I was thinking about creativity last week for three reasons. First, I often think about creativity in general. Second, I saw an announcement at work for an upcoming talk titled “Seven Stages of Creativity: Developing Your Creative Self”. And third, while browsing the magazine rack at my local supermarket, I saw an interesting article in Scientific American magazine titled, “Can You Trust a Eureka Moment?”
At research labs such as the ones at Microsoft, Google, IBM, and similar companies, people are always looking for The Next Big Thing. In other words, they’re trying to be creative.
So, I decided to watch the “Seven Stages of Creativity” talk. Before the talk started, I googled about and discovered many people had come up with essentially the same idea of how people come up with a creative idea. Most are variations of five steps/phases published by James Webb Young in a 1939 booklet “A Technique for Producing Ideas”.
It’s simple: 1.) Gather information. 2.) Study the information. 3.) Stop studying and let your mind process subconsciously. 4.) Wait for the eureka moment. 5.) Implement and refine the idea.
This process makes sense and isn’t rocket science. Everyone has experienced the phenomenon where you get a flash of inspiration days after thinking about something. You can fine tune the five steps into seven or more steps if you like, or you can combine a couple of the steps and end up with three or four steps.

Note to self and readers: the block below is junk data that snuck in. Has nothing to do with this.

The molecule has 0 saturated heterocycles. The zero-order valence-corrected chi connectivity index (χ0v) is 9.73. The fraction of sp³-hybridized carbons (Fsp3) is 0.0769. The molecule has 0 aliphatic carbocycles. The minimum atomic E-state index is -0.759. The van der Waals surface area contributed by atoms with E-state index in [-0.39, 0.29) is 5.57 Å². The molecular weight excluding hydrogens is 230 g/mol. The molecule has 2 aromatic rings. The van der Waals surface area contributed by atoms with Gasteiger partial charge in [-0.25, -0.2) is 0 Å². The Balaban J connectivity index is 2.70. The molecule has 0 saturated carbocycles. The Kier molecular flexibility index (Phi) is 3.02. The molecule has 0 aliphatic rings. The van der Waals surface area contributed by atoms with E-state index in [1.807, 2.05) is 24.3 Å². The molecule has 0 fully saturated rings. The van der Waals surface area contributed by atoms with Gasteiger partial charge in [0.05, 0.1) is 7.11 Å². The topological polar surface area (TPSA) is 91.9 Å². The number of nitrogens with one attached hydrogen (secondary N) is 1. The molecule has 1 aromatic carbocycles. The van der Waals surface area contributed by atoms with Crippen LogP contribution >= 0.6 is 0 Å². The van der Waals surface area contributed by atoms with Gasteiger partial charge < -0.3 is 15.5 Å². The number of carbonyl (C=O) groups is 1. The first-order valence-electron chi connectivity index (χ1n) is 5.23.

OK, so with a little bit of background in hand, I attended the “Seven Stages” talk. The speaker was a buffoon who managed to waste 90 minutes. Ironically, his talk on creativity was completely un-creative — he just plagiarized information off the Internet without attribution, which was implying they were his own ideas. To make matters worse, he threw out a steady stream of foul language to try and show attendees how hip he was (not). Just an awful talk and an awful speaker.
At the other extreme, the Scientific American article was very interesting. It described actual research by John Kounios and Carola Salvi that shows the validity of the subconscious processing part of creativity. Good article.